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Why Safer Food Workers Mean Safer Food

5:10 pm in Uncategorized by Michelle Chen

New Department of Agriculture ‘reforms’ speed up the lines of poultry processing while shifting the onus of inspection onto workers. (Courtesy of the United Food and Commercial Workers)

Originally posted at In These Times

Americans these days are nervous about what they eat, and they should be, what with outbreaks of foodborne illnesses, meat pumped with veterinary drugs and genetically modified organisms creeping into our groceries. And in May, when the iconic brand of Smithfield Foods was bought by a Chinese multinational, there seemed to be still more cause for alarm. China seems even more rife with food hazards: rivers brimming with pig carcasses, poisonous baby formula, lakes of toxic waste.

But in both hemispheres, reports about health and safety scares tend to gloss over an underlying malaise afflicting the food system: the many hazards that are concentrated further up in the production chain, in the slaughterhouses and processing plants where corporations regularly subordinate workers’ health and safety, along with public health concerns, to their insatiable hunger for profits.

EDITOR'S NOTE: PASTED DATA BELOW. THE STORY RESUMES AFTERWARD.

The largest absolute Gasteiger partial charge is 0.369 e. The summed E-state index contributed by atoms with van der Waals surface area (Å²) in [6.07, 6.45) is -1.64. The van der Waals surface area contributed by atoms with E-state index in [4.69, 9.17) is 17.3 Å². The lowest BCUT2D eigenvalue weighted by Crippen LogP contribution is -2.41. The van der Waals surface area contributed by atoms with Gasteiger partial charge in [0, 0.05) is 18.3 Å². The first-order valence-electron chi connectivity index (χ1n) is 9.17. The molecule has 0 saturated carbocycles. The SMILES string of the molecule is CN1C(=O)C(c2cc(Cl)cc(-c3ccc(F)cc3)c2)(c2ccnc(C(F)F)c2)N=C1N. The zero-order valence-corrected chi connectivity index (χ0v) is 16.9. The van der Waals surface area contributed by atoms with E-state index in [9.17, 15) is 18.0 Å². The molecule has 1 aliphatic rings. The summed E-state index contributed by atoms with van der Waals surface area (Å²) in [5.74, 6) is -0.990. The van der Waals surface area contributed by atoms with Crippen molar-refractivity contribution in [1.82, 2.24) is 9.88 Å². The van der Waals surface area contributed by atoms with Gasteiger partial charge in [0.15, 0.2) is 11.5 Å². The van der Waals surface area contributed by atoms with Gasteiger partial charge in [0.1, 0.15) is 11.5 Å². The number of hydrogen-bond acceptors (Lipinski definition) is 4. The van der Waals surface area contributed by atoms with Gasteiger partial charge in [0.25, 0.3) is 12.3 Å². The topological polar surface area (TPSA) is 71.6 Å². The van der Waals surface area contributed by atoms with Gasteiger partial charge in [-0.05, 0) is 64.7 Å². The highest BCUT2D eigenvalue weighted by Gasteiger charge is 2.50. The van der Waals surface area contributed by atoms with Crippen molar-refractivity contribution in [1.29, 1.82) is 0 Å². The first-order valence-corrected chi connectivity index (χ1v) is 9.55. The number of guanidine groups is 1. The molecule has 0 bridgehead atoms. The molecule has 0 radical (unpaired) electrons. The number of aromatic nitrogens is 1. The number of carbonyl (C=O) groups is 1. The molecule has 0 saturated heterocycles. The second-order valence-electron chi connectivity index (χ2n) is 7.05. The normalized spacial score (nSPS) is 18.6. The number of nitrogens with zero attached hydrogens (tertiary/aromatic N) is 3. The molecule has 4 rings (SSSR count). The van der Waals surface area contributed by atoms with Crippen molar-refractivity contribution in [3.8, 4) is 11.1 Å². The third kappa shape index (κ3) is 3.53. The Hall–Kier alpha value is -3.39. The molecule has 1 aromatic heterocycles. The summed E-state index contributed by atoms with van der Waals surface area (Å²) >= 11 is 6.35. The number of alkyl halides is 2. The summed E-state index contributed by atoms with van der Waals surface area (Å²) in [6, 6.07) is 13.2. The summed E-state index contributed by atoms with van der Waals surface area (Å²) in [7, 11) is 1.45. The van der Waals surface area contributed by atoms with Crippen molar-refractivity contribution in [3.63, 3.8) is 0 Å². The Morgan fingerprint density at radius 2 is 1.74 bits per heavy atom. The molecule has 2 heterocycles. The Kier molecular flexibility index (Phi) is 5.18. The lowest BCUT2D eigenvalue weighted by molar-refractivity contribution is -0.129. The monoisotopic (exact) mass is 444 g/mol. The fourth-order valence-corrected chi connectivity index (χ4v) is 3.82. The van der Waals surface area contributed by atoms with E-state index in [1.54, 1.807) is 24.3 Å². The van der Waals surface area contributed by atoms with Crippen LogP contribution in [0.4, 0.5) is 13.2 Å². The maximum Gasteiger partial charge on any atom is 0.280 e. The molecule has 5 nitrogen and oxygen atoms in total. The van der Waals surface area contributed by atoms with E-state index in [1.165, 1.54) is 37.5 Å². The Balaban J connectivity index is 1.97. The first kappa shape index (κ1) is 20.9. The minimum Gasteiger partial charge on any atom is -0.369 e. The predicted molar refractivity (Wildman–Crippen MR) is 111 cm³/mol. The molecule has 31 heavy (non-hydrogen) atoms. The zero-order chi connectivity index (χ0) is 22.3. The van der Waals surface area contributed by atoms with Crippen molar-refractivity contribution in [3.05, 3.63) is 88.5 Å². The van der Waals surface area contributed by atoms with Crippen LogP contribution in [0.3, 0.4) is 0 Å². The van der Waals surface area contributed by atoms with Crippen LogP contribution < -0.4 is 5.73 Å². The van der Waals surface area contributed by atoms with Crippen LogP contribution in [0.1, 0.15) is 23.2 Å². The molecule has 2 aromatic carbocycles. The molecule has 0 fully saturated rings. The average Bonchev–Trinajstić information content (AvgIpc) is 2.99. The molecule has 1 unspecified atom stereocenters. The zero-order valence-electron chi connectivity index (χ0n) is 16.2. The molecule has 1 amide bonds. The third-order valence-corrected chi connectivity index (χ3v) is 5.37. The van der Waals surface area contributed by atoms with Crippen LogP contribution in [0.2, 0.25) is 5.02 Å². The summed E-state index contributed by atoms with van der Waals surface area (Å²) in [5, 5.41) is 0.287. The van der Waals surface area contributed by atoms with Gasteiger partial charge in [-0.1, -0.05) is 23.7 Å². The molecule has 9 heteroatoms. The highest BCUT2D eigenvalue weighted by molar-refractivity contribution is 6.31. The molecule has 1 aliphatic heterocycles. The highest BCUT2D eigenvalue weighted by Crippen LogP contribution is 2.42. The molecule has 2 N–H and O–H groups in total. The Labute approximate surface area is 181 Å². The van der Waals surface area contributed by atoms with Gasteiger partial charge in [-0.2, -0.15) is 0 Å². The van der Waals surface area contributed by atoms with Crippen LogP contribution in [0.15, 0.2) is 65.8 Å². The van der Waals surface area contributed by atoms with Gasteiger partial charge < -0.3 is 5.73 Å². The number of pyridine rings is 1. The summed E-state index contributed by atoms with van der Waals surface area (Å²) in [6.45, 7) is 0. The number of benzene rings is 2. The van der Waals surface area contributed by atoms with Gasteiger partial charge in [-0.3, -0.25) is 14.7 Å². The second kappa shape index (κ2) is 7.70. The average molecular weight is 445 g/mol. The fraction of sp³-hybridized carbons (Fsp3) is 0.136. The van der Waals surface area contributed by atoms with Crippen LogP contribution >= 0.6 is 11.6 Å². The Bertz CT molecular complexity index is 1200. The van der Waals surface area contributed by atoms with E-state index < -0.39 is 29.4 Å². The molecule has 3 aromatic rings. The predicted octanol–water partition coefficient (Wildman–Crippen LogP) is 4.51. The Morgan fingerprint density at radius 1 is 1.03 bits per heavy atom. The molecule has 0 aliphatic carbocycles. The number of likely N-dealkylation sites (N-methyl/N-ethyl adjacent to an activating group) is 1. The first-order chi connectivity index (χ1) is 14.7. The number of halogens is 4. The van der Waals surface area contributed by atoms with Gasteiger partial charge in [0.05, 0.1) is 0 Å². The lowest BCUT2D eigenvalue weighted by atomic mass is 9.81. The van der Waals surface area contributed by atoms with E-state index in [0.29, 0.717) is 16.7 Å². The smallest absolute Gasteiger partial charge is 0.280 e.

A 2011 petition filed with the Inter-American Commission on Human Rights by the Midwest Coalition for Human Rights and Nebraska Appleseed described the unsavory conditions that U.S. meat-processing workers face every day:

Processors require their line employees to work at an extremely fast pace to keep up with these demands. The work is performed in very dangerous conditions: floors are slippery with grease, blood, and fat; temperatures are extremely cold or hot, and the work is arduous and repetitive—employees make upwards of 20,000 cuts a day.

In a 2012 report on labor conditions in the livestock industry by the Midwest Coalition, an Iowa plant worker testified, “Many workers are harmed, there is [not] enough time to do our tasks, the speed is so fast and we have to stretch ourselves to do the pieces. We are always working beyond the capacity of our bodies.”

Health hazards are intensified by a shopfloor culture that exploits and disempowers workers.Union membership has been plummeting since the 1980s. With low wages and massive stress, the sector relies heavily on immigrant workers, who may often be intimidated and silenced by the threat of being unfairly punished or fired for speaking out on health and safety problems.